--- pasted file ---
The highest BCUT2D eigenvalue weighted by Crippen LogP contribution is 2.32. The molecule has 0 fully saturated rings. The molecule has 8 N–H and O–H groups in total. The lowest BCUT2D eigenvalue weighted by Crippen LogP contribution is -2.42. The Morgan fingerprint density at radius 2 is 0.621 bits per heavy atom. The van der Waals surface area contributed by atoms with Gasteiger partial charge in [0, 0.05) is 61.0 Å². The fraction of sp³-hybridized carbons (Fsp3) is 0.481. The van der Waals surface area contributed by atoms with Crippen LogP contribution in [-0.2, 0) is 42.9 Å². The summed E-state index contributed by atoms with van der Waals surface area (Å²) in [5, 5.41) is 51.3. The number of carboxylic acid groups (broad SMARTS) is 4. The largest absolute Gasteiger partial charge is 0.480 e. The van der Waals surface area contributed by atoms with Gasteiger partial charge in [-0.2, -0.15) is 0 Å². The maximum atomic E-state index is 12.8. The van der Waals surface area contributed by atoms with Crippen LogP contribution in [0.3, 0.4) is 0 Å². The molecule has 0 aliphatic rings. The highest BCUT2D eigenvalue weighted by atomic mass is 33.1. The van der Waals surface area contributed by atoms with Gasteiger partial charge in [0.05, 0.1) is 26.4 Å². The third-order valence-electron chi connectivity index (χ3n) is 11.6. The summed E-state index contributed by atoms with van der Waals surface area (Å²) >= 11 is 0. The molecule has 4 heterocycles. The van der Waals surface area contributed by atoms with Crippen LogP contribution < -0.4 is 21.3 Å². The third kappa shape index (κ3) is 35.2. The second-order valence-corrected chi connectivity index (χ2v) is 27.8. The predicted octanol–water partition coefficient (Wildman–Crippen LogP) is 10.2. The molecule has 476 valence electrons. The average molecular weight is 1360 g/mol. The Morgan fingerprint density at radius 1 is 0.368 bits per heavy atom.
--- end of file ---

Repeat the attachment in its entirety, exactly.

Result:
The highest BCUT2D eigenvalue weighted by Crippen LogP contribution is 2.32. The molecule has 0 fully saturated rings. The molecule has 8 N–H and O–H groups in total. The lowest BCUT2D eigenvalue weighted by Crippen LogP contribution is -2.42. The Morgan fingerprint density at radius 2 is 0.621 bits per heavy atom. The van der Waals surface area contributed by atoms with Gasteiger partial charge in [0, 0.05) is 61.0 Å². The fraction of sp³-hybridized carbons (Fsp3) is 0.481. The van der Waals surface area contributed by atoms with Crippen LogP contribution in [-0.2, 0) is 42.9 Å². The summed E-state index contributed by atoms with van der Waals surface area (Å²) in [5, 5.41) is 51.3. The number of carboxylic acid groups (broad SMARTS) is 4. The largest absolute Gasteiger partial charge is 0.480 e. The van der Waals surface area contributed by atoms with Gasteiger partial charge in [-0.2, -0.15) is 0 Å². The maximum atomic E-state index is 12.8. The van der Waals surface area contributed by atoms with Crippen LogP contribution in [0.3, 0.4) is 0 Å². The molecule has 0 aliphatic rings. The highest BCUT2D eigenvalue weighted by atomic mass is 33.1. The van der Waals surface area contributed by atoms with Gasteiger partial charge in [0.05, 0.1) is 26.4 Å². The third-order valence-electron chi connectivity index (χ3n) is 11.6. The summed E-state index contributed by atoms with van der Waals surface area (Å²) >= 11 is 0. The molecule has 4 heterocycles. The van der Waals surface area contributed by atoms with Crippen LogP contribution < -0.4 is 21.3 Å². The third kappa shape index (κ3) is 35.2. The second-order valence-corrected chi connectivity index (χ2v) is 27.8. The predicted octanol–water partition coefficient (Wildman–Crippen LogP) is 10.2. The molecule has 476 valence electrons. The average molecular weight is 1360 g/mol. The Morgan fingerprint density at radius 1 is 0.368 bits per heavy atom.